And I just finished the most delightful serving.

I admit that I hadn't heard of Libba Bray. And apparently neither have any of my friends, even the ones who actually read the Twilight series. But I think that this series could be easily as popular as Twilight. (Especially since they are making a movie!)

After I read the Twilight books, I found that I didn't have anything I wanted to read. I spent time on LibraryThing and Shelfari, looking for "what should I read next." And nothing stood out. Until I read a review about one of Libba Bray's books.

"This series will appeal to lovers of Jane Austen's novels,
along with older female readers of Harry Potter."

Okay, now I had to read it. I've never read a description that so accurately describes the books I loved.

The books are A Great and Terrible Beauty, Rebel Angels, and The Sweet Far Thing. Most of the titles are lines from classic poetry. And the cover art is some of the most beautiful I have seen.

I'm not going to give anything about the plot away, in case you were worried.

The triology, set in 1890s, features sixteen year old Gemma, who moves to London to attend finishing school. However, she is haunted by a secret that she doesn't understand and that threatens to destroy her and everyone she cares about.

These books explore not only the magic and power surrounding Gemma (yes they are fantasy), but also the twisting, complicated psyche of the female teenager. Although the writing is lacking in appropriate period figures of speech and language, the story not only explores the fantasy world, but the social pressures and expectations of females, at that time and today. Issues of race, class, and self-identity are discussed.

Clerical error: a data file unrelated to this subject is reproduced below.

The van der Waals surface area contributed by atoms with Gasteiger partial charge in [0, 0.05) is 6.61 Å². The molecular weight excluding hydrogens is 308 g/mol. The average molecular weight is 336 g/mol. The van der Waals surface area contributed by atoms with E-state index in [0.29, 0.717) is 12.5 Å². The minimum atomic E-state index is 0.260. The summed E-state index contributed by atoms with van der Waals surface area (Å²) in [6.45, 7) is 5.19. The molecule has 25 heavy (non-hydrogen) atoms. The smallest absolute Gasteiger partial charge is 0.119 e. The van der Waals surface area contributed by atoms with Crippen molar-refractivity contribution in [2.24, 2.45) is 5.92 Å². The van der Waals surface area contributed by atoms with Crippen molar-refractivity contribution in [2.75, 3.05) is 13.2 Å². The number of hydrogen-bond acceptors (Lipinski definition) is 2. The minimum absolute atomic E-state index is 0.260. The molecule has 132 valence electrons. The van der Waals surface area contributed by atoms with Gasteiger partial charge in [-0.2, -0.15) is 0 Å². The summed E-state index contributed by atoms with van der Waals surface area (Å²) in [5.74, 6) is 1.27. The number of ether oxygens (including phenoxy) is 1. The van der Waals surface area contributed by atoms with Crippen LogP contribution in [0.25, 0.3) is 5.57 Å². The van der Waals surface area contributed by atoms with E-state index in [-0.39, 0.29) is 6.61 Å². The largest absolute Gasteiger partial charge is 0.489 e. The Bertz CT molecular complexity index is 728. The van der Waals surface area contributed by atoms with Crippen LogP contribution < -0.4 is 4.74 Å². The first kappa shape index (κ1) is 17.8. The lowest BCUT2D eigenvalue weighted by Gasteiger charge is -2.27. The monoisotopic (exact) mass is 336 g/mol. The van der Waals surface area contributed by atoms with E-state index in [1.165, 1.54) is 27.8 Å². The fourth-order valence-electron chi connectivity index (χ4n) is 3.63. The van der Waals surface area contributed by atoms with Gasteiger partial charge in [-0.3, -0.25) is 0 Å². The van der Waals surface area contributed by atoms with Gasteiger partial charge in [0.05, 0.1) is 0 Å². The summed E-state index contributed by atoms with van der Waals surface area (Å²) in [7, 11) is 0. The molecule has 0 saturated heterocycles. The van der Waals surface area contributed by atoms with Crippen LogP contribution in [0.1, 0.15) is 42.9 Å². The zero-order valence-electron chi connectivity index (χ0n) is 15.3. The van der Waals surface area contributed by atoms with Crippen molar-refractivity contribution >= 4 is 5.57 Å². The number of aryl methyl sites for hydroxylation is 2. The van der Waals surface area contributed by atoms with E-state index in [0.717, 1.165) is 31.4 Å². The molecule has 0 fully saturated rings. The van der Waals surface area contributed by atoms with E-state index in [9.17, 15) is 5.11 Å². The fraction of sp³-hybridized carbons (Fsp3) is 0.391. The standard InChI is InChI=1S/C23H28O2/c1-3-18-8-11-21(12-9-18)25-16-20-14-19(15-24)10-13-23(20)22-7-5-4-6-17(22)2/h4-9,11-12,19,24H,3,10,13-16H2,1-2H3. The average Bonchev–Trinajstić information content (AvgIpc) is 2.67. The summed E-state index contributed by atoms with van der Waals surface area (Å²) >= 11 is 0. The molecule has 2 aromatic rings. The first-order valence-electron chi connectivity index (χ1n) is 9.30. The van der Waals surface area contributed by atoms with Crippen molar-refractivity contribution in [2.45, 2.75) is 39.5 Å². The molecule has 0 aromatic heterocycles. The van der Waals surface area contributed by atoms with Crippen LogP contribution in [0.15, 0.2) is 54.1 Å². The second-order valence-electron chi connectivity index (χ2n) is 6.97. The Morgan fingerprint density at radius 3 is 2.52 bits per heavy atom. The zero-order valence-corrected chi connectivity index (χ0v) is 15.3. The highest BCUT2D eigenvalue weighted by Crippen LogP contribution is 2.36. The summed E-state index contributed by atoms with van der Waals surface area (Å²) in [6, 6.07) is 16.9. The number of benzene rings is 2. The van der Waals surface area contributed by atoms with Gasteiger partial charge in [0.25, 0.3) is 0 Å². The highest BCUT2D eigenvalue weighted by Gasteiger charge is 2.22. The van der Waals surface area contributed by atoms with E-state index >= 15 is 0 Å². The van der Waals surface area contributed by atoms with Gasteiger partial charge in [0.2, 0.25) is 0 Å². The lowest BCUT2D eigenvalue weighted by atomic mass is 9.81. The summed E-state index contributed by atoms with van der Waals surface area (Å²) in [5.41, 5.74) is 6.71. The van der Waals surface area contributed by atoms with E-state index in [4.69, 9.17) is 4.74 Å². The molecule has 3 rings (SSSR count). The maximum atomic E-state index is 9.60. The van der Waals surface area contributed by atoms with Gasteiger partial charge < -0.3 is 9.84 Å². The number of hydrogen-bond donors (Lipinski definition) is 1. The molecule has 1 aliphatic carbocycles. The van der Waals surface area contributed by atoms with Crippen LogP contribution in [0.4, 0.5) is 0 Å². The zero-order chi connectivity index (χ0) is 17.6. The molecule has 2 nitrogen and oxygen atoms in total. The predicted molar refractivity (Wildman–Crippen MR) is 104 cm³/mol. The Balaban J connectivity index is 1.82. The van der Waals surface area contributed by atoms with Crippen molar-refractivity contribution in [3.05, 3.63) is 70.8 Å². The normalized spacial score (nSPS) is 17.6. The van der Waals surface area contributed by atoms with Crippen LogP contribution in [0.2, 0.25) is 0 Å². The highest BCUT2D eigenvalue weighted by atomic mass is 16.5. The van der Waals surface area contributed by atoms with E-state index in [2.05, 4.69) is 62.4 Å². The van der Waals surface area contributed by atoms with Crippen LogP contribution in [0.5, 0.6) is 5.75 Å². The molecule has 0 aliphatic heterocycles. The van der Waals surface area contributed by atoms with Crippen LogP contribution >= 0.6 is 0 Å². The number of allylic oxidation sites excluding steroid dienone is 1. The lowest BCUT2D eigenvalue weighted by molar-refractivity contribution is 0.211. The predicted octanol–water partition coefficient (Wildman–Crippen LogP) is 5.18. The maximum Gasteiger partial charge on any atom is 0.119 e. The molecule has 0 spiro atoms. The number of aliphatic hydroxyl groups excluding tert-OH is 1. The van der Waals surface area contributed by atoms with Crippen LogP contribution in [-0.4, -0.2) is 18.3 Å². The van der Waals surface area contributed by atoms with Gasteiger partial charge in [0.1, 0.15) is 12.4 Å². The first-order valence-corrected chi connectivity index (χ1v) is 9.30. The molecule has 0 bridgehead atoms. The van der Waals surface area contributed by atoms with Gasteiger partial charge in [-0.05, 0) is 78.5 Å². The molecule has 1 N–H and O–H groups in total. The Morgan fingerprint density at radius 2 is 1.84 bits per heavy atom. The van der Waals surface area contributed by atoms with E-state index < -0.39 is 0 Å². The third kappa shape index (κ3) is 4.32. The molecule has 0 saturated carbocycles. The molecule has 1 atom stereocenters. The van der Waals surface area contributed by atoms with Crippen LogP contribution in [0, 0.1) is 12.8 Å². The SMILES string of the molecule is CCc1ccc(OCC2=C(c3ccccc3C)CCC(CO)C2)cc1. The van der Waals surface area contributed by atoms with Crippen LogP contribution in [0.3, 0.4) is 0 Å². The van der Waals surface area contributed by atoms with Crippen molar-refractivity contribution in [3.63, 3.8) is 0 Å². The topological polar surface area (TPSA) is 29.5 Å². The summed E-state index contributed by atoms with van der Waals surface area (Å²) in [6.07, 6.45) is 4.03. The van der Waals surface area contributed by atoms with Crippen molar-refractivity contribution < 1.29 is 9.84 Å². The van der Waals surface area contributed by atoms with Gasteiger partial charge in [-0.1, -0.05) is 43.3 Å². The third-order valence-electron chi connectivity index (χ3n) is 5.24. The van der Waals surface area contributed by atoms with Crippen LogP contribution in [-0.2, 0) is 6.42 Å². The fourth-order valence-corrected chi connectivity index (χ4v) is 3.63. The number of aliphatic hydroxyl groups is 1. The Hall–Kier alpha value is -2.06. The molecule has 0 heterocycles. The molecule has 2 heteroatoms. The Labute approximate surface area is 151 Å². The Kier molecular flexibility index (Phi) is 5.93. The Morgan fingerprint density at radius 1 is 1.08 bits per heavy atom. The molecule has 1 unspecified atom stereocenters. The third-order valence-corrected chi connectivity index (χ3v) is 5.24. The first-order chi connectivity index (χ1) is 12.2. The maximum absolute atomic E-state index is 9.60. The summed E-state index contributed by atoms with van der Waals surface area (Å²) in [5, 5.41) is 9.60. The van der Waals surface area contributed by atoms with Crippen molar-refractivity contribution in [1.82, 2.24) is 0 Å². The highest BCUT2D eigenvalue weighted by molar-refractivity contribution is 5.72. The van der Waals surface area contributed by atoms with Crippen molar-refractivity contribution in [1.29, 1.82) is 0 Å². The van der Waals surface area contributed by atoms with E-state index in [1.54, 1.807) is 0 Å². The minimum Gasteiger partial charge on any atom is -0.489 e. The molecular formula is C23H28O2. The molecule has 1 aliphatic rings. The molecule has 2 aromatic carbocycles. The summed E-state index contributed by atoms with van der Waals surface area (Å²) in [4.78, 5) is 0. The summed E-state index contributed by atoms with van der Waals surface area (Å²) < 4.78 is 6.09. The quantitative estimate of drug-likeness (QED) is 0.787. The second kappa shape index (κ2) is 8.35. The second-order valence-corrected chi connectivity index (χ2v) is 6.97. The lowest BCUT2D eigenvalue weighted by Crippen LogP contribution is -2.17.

Libba Bray also brings to the surface a multitude of issues that young girls face, not just then, but today. She mixes these issues throughout her characters, and they alway come to surface just when you least expect it (and in the character you least expect.) And you realize: everyone has a secret.

Gemma, who desires to be her own person, still desires to be beautiful and wanted. She can be frustrating, doing things against her better judgment because of her friends. And then she can be amazing, turning against the most stringent social pressures. She can be very immature and the next second, make the best decision.

These books are a wonderful read for any girl that felt she didn't fit in, that there was something about her that made her different from the girls around her. For every girl that remembers how confusing being a teenager could be, and how hard it can be to separate out what you want and what everyone around you wants.


There is nothing more iconic to the fall season than fall leaves. And nothing speaks to my childhood memories of fall more than playing in them.

And now, since I'm a mom, there is nothing that make me happier than seeing my beautiful boys making some of the same memories that I have.



Being apartment dwellers (yuck), we don't technically have a yard. There is a shared common area of between the buildings, which works great for a little bubble blowing, ball kicking, and parachute man throwing. (Well, that is, until the other apartment dwelling children come out and take my kids toys away.)

However, we are "lucky" enough to live next to a church that has a huge parking lot that is empty 6 1/2 days out of the week. There is also a small area of grass. This area is perfect for bike riding. Very few cars ever come through the parking lot, so there is no yelling at the boys to "get out of the way."

The boys on their bikes

Roman riding his bike

Blaise on his "bike"

Blaise loves the sound of the leaves crunching under the wheels

Just look at that tongue!

Yes, Blaise has a tricycle, not just the riding toy that he is using in the pictures above. But his feet don't reach the tricycle pedals (after all, he is two, and riding a tricycle is a skill developed at three years of age. So no pressure.) Roman has gotten very good at riding his bike, and through the whole learning process got away with much fewer scrapes than I remember getting. I can wait until I have a bike to ride with Roman down the Jordan River Walkway (sigh).

since, like I mentioned before, the church is being abandoned most of the time, it is also perfect for playing in large piles of neglected leaves.

Jumping in the leaves together

More jumping

Now that looks like fun!